The idea that everyone can be an artist has always underpinned my work. It seems straightforward to me, but some people evidently find it difficult to accept. Part of the problem is the belief that developed in the early 19th century, during the movement we now call Romanticism, that an artist is a special kind of person. Why that happened is discussed in the book, and need not detain us now. The fact is that in Europe we tend to believe that artists are born, not made. That contributes to another aspect of the problem: the idea that art is good. It isn’t, or at least not by definition, intrinsically and always. It’s a carrier of meaning, and how you assess and respond to its values depends on who you are and where you stand. The representation of women in Western art is one obvious example.
Instead of thinking of art as something that is made by a special kind of people (shamans or saints) we could see it as a special kind of act—an act of creative meaning-making. As such, that act has a capability value in that it allows us do do something, But the act itself is independent from any resulting aesthetic, moral, social or political value. It follows that the act can be made by anyone, even if some people do it more consistently, more skilfully and more successfully (whatever we might at different times take that to mean) than others. The key is to distinguish the value of the act from the value of what it creates.
This becomes less abstract if you think about cooking. We all need to eat, and most of us enjoy food. But we have different relationships with it, for instance in terms of what, when and how we eat. We also have different tastes, often shaped by the food we were given when we were children. Most people cook at home, for themselves and for others. Many people cook professionally, and some win prizes, wealth and fame. My version of macaroni cheese isn’t going to impress anybody, but my children, who grew up on it, still like it and I enjoy making it for the pleasure it gives them. But I’m not going to take it to Masterchef. My cooking is as simple as you get, probably because I’ve never been much interested in food. I know what I like and I’m happy with it (which might be how lots of people feel about art). I enjoy the good meals my friends make, and those I sometimes get in a restaurant. I admire the extraordinary creations you see on cookery programmes—even if they stretch my idea of what food is. But then some art does the same. Actually, despite my limited interest in food, I do like cookery programmes for their demonstration of craft, ingenuity, culture, enthusiasm and standards—the same qualities you see in good community art projects.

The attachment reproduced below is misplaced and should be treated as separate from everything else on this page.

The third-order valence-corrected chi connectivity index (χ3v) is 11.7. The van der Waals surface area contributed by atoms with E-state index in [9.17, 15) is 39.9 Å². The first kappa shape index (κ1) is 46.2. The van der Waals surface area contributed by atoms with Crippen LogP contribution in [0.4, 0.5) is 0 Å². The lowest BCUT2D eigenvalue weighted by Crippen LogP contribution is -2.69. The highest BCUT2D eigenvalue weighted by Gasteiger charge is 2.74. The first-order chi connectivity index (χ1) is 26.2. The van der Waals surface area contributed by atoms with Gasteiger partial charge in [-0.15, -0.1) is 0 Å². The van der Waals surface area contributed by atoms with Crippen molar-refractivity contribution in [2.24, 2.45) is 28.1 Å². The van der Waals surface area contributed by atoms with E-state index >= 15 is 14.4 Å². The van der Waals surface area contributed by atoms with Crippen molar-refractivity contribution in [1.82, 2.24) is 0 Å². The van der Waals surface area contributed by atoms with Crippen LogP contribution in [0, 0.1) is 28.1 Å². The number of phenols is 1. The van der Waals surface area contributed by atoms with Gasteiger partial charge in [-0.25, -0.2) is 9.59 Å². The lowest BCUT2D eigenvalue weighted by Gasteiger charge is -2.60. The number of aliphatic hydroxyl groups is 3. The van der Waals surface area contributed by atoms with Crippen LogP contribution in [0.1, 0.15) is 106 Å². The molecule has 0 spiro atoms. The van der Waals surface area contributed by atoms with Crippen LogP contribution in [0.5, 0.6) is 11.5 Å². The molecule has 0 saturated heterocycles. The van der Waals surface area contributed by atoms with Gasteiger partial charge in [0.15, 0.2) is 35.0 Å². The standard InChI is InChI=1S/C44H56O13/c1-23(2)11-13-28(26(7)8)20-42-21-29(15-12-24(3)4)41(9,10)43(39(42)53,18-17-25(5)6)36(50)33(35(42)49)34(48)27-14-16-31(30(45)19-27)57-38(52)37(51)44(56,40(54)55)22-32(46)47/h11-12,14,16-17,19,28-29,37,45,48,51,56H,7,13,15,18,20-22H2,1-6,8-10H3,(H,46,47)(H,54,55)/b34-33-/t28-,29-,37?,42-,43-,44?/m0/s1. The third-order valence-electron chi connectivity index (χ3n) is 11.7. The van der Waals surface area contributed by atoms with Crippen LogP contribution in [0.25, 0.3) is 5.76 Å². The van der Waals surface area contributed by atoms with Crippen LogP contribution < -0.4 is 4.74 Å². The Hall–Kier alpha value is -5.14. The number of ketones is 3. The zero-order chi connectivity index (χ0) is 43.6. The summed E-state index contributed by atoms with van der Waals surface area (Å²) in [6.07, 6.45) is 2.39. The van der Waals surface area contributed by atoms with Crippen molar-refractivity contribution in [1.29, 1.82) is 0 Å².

Michel Roux and I are at opposite ends of the kitchen, but when we cook, we are in the same place, doing the same thing for the same reason. Everybody can cook. Everybody can learn to cook better. It’s not magic, and no-one is excluded.
But nobody is obliged to cook. People are not artists—or cooks—except by intention. Those who believe in the value of art, or of home cooking, are entitled to advocate their views but they must also respect other people’s choices. So I don’t say that everybody is an artist, only that they can be. It’s a matter of intention. To act as an artist, or a cook, you have to begin by wanting to.
(And I still can’t cook my own poached eggs.)